Have you ever looked down at your receipt from the drugstore and noticed a little “H” or “F” next to something you purchased? Those are actually health codes telling you which items on your receipt are qualifying medical expenses.
These codes are a quick way for you to see which items on your receipt can be paid for through your health savings account (HSA) or your flexible spending account (FSA), or are eligible for reimbursement through your health reimbursement arrangement (HRA).
In this article, we’ll help you understand how to read the codes on your receipts, where you can find them, and how they can help you more easily determine which items are HSA-, FSA-, and HRA-eligible.
Why are there health codes on my receipts?
IRS notice 2006-691 outlines that all stores and pharmacies that accept HSA, FSA, and HRA debit cards are required to have an inventory information approval system (IIAS) in place.
Through an IIAS, a store’s inventory and point-of-sale system needs to have the ability to verify that the items being purchased with an HSA, FSA, or HRA debit card are eligible medical expenses, as defined by IRS Publication 502.
Here are just a few common IIAS-compliant stores and major pharmacies that have health codes on their receipts:
- CVS Pharmacy
- Rite Aid
- Sam’s Club
What do receipt health codes look like?
The health codes will look slightly different depending on where you’re shopping. For example, Walmart puts an "H" at the end of the barcode for each item to indicate that it’s HSA-approved, whereas CVS Pharmacy flags FSA-eligible purchases on every receipt with an "F."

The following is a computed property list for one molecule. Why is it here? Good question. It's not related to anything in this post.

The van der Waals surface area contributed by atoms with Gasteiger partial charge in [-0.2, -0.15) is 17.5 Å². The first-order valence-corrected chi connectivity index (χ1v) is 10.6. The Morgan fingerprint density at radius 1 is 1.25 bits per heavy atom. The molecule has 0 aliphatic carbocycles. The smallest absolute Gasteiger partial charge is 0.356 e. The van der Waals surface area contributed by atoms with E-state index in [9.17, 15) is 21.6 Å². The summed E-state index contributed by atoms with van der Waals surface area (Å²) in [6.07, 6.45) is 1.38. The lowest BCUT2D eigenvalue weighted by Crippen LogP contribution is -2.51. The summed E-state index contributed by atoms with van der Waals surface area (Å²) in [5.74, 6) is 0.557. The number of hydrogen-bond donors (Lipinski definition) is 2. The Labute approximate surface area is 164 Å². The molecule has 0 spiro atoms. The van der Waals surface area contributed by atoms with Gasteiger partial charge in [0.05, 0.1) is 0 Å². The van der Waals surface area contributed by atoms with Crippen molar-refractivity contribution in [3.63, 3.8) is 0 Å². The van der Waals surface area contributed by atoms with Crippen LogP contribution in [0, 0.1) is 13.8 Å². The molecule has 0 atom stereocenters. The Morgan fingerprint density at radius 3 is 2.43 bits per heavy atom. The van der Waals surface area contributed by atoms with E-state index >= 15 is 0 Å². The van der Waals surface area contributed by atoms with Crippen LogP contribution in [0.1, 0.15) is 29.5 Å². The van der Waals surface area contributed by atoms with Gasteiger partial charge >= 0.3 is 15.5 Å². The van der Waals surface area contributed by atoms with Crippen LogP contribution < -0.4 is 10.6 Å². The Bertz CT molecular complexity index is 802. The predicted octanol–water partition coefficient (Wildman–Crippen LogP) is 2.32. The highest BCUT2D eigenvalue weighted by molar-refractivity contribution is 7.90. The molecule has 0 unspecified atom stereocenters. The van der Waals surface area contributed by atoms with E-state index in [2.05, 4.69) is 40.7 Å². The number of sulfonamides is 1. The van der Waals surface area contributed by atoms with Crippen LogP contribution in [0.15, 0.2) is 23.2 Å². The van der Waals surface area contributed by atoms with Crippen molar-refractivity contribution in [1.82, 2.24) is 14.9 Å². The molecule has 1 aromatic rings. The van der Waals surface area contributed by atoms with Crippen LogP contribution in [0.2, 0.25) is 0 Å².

Other stores, such as Walgreens, make it a little easier by putting a unique FSA/HSA total on the bottom of the receipt in addition to marking each individual item with its own code.
That way, if you buy non-eligible items or other additional purchases, such as groceries or cosmetics, you can see the exact total of only the items that qualify as medical expenses without purchasing those items separately.
Do I have to use a health debit card to see the codes on my receipt?
While only stores that accept health debit cards are required to print these health codes, all customers will see them on their receipt whether or not they used a health debit card for payment.
In addition, just because something is marked on your receipt as a qualified medical expense doesn’t mean you have to use your HSA, FSA, or HRA to pay for it. The code simply shows you which items are eligible, but you’re welcome to use any payment method you choose.
Whether you use a debit card, credit card, or health debit card as a form of payment for a qualified medical expense, you should save your receipts so you have a record of it.
Why should I care about health codes?
Paying attention to these health codes is especially important for employees with an HRA. That’s because to get reimbursed through an HRA, you need to submit a receipt showing that what you’re requesting for reimbursement is an eligible product.
Having these codes on your receipt is an easy way for both you and your HRA plan administrator to quickly see that you’ve made a qualifying health purchase and will be able to get reimbursed for that item. You may even notice an “H” or “F” next to something you didn’t know was eligible for reimbursement.
In addition, if you have a receipt that totals all of your health-related expenses, that enables you to to purchase your regular groceries alongside the items you want to get reimbursed through your HRA because the codes will divide the health expenses and the non-health expenses for you.
Knowing how to read your medical receipts will come in handy when you decide to take steps to control your health costs. Understanding the health codes on your receipts makes it much easier to identify eligible items at merchandise stores, allowing you and your family to get reimbursed much faster.
Purchasing items through a health account or reimbursement benefit plan, like an HRA through PeopleKeep, is a great way to save on your medical supplies and other eligible expenses, and enjoy the potential federal tax return advantages that come with it.
This article was originally published on November 4, 2021. It was last updated on August 15, 2022.